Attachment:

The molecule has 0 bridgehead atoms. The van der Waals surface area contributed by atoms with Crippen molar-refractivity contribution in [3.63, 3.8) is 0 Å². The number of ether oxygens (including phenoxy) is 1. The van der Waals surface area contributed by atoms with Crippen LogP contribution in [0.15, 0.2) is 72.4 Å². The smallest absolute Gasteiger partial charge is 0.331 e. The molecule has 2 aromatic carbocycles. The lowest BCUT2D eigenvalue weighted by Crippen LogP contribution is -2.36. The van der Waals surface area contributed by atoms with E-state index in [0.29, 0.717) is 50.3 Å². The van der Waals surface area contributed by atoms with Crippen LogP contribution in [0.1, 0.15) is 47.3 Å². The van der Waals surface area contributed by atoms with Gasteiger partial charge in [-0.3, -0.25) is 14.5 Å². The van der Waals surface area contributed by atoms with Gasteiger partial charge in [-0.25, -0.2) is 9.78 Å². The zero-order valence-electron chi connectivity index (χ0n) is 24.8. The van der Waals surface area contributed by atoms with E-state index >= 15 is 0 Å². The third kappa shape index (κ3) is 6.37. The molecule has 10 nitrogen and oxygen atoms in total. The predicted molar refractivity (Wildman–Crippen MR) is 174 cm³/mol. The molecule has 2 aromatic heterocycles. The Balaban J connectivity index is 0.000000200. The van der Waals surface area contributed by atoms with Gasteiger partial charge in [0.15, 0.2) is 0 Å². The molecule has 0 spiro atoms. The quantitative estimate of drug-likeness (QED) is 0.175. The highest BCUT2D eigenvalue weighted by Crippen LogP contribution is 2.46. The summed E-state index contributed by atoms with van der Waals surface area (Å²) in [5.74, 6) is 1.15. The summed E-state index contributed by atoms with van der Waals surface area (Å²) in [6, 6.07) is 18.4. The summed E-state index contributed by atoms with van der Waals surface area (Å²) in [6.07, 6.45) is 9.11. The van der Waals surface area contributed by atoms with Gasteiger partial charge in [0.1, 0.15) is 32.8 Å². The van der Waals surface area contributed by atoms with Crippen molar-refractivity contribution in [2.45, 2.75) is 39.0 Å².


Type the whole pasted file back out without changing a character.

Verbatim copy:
The molecule has 0 bridgehead atoms. The van der Waals surface area contributed by atoms with Crippen molar-refractivity contribution in [3.63, 3.8) is 0 Å². The number of ether oxygens (including phenoxy) is 1. The van der Waals surface area contributed by atoms with Crippen LogP contribution in [0.15, 0.2) is 72.4 Å². The smallest absolute Gasteiger partial charge is 0.331 e. The molecule has 2 aromatic carbocycles. The lowest BCUT2D eigenvalue weighted by Crippen LogP contribution is -2.36. The van der Waals surface area contributed by atoms with E-state index in [0.29, 0.717) is 50.3 Å². The van der Waals surface area contributed by atoms with Crippen LogP contribution in [0.1, 0.15) is 47.3 Å². The van der Waals surface area contributed by atoms with Gasteiger partial charge in [-0.3, -0.25) is 14.5 Å². The van der Waals surface area contributed by atoms with Gasteiger partial charge in [-0.25, -0.2) is 9.78 Å². The zero-order valence-electron chi connectivity index (χ0n) is 24.8. The van der Waals surface area contributed by atoms with E-state index >= 15 is 0 Å². The third kappa shape index (κ3) is 6.37. The molecule has 10 nitrogen and oxygen atoms in total. The predicted molar refractivity (Wildman–Crippen MR) is 174 cm³/mol. The molecule has 2 aromatic heterocycles. The Balaban J connectivity index is 0.000000200. The van der Waals surface area contributed by atoms with Gasteiger partial charge in [0.15, 0.2) is 0 Å². The molecule has 0 spiro atoms. The quantitative estimate of drug-likeness (QED) is 0.175. The highest BCUT2D eigenvalue weighted by Crippen LogP contribution is 2.46. The summed E-state index contributed by atoms with van der Waals surface area (Å²) in [5.74, 6) is 1.15. The summed E-state index contributed by atoms with van der Waals surface area (Å²) in [6, 6.07) is 18.4. The summed E-state index contributed by atoms with van der Waals surface area (Å²) in [6.07, 6.45) is 9.11. The van der Waals surface area contributed by atoms with Gasteiger partial charge in [0.1, 0.15) is 32.8 Å². The van der Waals surface area contributed by atoms with Crippen molar-refractivity contribution in [2.45, 2.75) is 39.0 Å².